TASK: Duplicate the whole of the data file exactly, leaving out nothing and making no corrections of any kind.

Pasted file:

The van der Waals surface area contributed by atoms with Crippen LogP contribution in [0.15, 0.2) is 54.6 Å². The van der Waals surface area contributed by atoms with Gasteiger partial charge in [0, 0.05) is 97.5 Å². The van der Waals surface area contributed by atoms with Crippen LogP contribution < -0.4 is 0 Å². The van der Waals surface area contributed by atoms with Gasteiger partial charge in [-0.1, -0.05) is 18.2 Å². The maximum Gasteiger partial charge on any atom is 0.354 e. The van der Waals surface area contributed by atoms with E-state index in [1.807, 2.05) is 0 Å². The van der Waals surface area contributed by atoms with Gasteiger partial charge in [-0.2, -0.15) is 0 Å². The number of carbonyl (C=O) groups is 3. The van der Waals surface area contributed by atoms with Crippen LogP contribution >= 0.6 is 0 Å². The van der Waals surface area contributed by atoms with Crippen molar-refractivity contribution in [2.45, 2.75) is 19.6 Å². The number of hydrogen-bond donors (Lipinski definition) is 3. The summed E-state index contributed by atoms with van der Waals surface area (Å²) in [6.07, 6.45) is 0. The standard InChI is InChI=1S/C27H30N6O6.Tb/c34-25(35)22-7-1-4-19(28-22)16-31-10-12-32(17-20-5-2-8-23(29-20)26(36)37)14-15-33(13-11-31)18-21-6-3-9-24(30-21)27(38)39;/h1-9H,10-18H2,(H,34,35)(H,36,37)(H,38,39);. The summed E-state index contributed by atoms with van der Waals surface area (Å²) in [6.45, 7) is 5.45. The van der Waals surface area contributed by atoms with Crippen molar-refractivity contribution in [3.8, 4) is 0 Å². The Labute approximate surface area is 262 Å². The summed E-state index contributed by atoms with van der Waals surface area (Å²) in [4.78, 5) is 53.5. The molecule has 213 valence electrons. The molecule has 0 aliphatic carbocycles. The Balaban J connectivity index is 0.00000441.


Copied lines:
The van der Waals surface area contributed by atoms with Crippen LogP contribution in [0.15, 0.2) is 54.6 Å². The van der Waals surface area contributed by atoms with Gasteiger partial charge in [0, 0.05) is 97.5 Å². The van der Waals surface area contributed by atoms with Crippen LogP contribution < -0.4 is 0 Å². The van der Waals surface area contributed by atoms with Gasteiger partial charge in [-0.1, -0.05) is 18.2 Å². The maximum Gasteiger partial charge on any atom is 0.354 e. The van der Waals surface area contributed by atoms with E-state index in [1.807, 2.05) is 0 Å². The van der Waals surface area contributed by atoms with Gasteiger partial charge in [-0.2, -0.15) is 0 Å². The number of carbonyl (C=O) groups is 3. The van der Waals surface area contributed by atoms with Crippen LogP contribution >= 0.6 is 0 Å². The van der Waals surface area contributed by atoms with Crippen molar-refractivity contribution in [2.45, 2.75) is 19.6 Å². The number of hydrogen-bond donors (Lipinski definition) is 3. The summed E-state index contributed by atoms with van der Waals surface area (Å²) in [6.07, 6.45) is 0. The standard InChI is InChI=1S/C27H30N6O6.Tb/c34-25(35)22-7-1-4-19(28-22)16-31-10-12-32(17-20-5-2-8-23(29-20)26(36)37)14-15-33(13-11-31)18-21-6-3-9-24(30-21)27(38)39;/h1-9H,10-18H2,(H,34,35)(H,36,37)(H,38,39);. The summed E-state index contributed by atoms with van der Waals surface area (Å²) in [6.45, 7) is 5.45. The van der Waals surface area contributed by atoms with Crippen molar-refractivity contribution in [3.8, 4) is 0 Å². The Labute approximate surface area is 262 Å². The summed E-state index contributed by atoms with van der Waals surface area (Å²) in [4.78, 5) is 53.5. The molecule has 213 valence electrons. The molecule has 0 aliphatic carbocycles. The Balaban J connectivity index is 0.00000441.